• One day an elderly man was eating a lunch, that his wife had prepared for him, at the top of a hill. In the lunch were some rice balls. The man accidentally dropped one of these rice balls and it rolled down the hill and fell into a hole. The man goes to see where his rice ball has gone and when he arrives at the hole he hears singing from inside. The man tries to get closer to the hole in order to better hear the singing and ends up falling in. Once in the hole the man sees many mice all around him that begin to thank him for the food that he has just provided. The mice are in such gratitude that they prepare the man a feast. Then, as the man is about to leave, the mice offer him a souvenir. They say “you can either choose the small box or the large box” and the man chooses the small box. The man then goes back to his house, opens the box, and discovers that there are many treasures inside (money, gold, jewelry). Being a very benevolent man he spreads the wealth around the whole town.

    Now the man next door hears this story and becomes jealous. He decides to imitate the actions of the old man so he brings rice balls to the same hill, shoves the rice balls down the same hole, and crawls into this hole. The mice are again thankful for the rice and and make the man a feast. At the end of the feast the man asks for his souvenirs and imitates a cat in order to scare the mice. The mice become furious and start to attack the man relentlessly. The man becomes overtaken by the mice and never makes it out of the hole.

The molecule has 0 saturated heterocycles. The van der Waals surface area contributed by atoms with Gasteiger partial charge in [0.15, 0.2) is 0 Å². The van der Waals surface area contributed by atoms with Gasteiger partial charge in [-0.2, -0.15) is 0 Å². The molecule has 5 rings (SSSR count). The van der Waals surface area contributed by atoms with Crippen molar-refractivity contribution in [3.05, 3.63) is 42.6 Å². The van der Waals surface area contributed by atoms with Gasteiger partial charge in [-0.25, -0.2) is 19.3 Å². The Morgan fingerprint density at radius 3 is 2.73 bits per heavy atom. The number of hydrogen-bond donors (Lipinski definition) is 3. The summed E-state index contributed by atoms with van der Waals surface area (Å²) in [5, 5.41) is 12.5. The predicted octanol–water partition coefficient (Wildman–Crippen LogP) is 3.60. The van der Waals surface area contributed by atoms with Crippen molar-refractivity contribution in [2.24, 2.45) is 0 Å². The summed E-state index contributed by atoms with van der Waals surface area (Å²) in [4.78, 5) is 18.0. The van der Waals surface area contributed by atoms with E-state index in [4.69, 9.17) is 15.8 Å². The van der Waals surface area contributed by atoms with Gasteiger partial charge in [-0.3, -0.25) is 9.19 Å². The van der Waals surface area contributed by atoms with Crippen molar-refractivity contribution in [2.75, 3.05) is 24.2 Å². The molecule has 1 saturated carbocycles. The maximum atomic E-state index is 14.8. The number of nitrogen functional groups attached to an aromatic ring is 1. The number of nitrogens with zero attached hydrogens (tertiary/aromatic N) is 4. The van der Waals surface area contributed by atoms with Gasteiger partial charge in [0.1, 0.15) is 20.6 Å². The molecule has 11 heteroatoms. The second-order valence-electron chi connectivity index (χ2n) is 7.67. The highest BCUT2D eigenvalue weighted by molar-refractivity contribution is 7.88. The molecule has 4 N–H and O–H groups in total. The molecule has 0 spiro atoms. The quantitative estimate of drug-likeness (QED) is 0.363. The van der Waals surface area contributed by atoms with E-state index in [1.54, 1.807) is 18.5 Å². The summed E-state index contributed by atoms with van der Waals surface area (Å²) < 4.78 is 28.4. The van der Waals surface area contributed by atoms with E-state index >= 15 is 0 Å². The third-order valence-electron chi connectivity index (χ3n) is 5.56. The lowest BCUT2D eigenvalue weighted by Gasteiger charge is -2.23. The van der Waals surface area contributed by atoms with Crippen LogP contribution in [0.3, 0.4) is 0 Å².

Associated file (a video, audio, or image file):

Informant’s Comments:

  • The informant mentioned that many parents in Japanese culture would teach their kids lessons in the form of folktales.

Collector’s Comments:

  • Lesson:
    • The greedy man never prospers


    • Educational Folktale teaching kids not to be greedy

    Applicable Laws of Folk Narrative

    • Law of Twins
    • Law of Two to a Scene
    • Concentration on Main Character

    Dramatis Personae

    • Hero: Elderly Man
    • Donor: Mice
    • Villain: Neighbor

    Similarities with Russian Folktales

    -This folktale has dramatis personae that resemble that of Russian folktales. This tale follows some of Olrik’s functions that we have discussed for Russian folktales, and the aim of this tale is to teach kids a lesson. In some of folktales that we have read there is an underlying lesson trying to teach children positive values.

    Differences with Russian Folktales

    – One reason this Japanese folktale is different from Russian folktales is due to the fact that the story ends with someone being trapped. There is not the usual wedding/celebration that we see with Russian folktales. Another difference has to do with the dramatic personae that are seen in the tale. We only see three and the villain isn’t a true villain as seen in Russian tales. The villain in this story is more of a bad example of character.

Collector’s Name: Parker Johnson


  • Japanese Folktale, Educational Tale, Omusubi Kororin, Rolling Riceball